Pay Discrimination in the NBA Revisited

Article excerpt

Introduction

The use of the residual method to measure wage discrimination is fraught with problems. Oaxaca (1973) stated:

   If it were possible to control for virtually all sources of
   variation in wages, one could pretty well eliminate labor market
   discrimination as a significant factor in determining wage
   differentials by sex (or race) ... The other extreme is to
   control for virtually nothing and thereby minimize the role of
   productivity differences, [DELTA]Z. This is tantamount to declaring
   at the outset that the two labor inputs are near perfect substitutes
   and thereby attributing virtually all of the observed wage
   differential to labor market discrimination. (p. 699)

Between these two extremes the researcher must find adequate and appropriate proxy variables to measure the productivity of workers as well other market factors that could impact wages. Accomplishment of this task still can lead to an understatement or overstatement of wage discrimination using wage equation residuals. For example, if female or minority workers do not invest as heavily in education or training as a rational market response to a lower rate or return on investment due to market discrimination, then the resulting estimates using the residual methodology understate the overall effect of discrimination on wages. On the other hand, if race or sex is correlated with an omitted variable that helps to explain productivity, then the resulting estimates of wage discrimination overstate wage discrimination or can lead to a false positive conclusion of the existence of wage discrimination.

Labor market studies of wage discrimination in professional sports do not suffer from data shortages. According to Kahn (2000), the plethora of statistics designed to measure the performance of our professional athletes provides a virtual labor market laboratory for analysts. Problems of correlation between race and productivity measures may still present problems.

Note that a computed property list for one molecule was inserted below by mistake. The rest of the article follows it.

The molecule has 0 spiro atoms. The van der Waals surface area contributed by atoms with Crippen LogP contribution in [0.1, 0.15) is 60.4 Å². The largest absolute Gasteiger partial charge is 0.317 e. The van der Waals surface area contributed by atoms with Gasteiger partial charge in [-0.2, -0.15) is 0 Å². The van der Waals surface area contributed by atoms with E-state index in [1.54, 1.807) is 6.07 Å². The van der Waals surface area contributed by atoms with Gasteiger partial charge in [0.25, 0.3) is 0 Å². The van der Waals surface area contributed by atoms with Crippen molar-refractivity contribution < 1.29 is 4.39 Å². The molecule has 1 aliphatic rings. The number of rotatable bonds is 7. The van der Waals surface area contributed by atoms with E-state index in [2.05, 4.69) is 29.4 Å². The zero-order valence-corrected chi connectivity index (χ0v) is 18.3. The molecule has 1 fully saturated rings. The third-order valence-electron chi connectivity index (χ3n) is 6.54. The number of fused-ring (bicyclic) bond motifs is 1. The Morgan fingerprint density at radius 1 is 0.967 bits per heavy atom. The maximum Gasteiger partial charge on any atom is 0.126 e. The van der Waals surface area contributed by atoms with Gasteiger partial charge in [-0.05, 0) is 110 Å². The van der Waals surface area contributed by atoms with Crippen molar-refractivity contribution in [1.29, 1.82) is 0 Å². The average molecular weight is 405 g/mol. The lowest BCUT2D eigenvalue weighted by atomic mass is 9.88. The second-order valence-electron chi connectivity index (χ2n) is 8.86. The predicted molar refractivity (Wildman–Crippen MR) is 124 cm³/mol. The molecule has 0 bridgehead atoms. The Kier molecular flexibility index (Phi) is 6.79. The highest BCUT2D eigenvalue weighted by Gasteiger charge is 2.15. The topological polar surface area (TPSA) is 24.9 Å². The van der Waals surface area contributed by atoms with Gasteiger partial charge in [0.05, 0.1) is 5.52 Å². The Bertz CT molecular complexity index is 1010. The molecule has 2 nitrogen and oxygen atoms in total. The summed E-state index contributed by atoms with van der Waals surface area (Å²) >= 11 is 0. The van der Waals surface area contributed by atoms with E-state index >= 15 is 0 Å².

This study uses panel data over the 1990-2000 seasons to examine for evidence of pay discrimination. (1) Models are estimated using the standard OLS technique and the random effects formulation.

Previous Studies

Kahn and Sherer (1988), using salary data from the 1985-86 season, found evidence that black players, who represented almost 75 percent of team rosters, received approximately 20 percent less in pay, ceteris paribus, compared to white players. The source of this discrimination was suggested to be fans. An article by Brown, Spiro, and Keenan (1991) using 1984-1985 season salary data found similar results, about a 15 percent pay premium for white players; another article by Koch and Vander Hill (1988) using the same salary data as Brown, Spiro, and Keenan (1991) but more dependent variables estimated about a 9 percent pay premium for whites. Both studies also cite fan discrimination as the driving force behind pay discrimination.

Several articles (Dey, 1997; Gius and Johnson, 1998; and Bodvarsson and Brastow, 1999), using salary data from the late 1980s and 1990s failed to find pay discrimination in this more recent time period. Hamilton (1997) found evidence of racial pay differences only at the upper end of the 1994-1995 season's salary distribution. Dey (1997) replicated the regression models of Brown, Spiro, and Keenan (1991) for each year of the period 1987-1993 as well as a pooled sample. In two of the years and in the pooled sample there was a premium for white players, but this premium disappeared when a dummy variable for centers was added to the model. Dey (1997) concludes that the salary premium for whites reported by Brown, Spiro, and Keenan (1991) may actually be a pay premium for centers because they were more likely to be white. Kahn and Sherer (1988) did have position dummy variables for center and forward, however, and still found pay discrimination.

Bodvarsson and Brastow (1999) found evidence to suggest that the disappearance of the pay discrimination was the result of a decrease in owner monopsony due to the negotiation of a new NBA collective bargaining agreement between the owners and players in 1988 combined with the addition of four new teams. …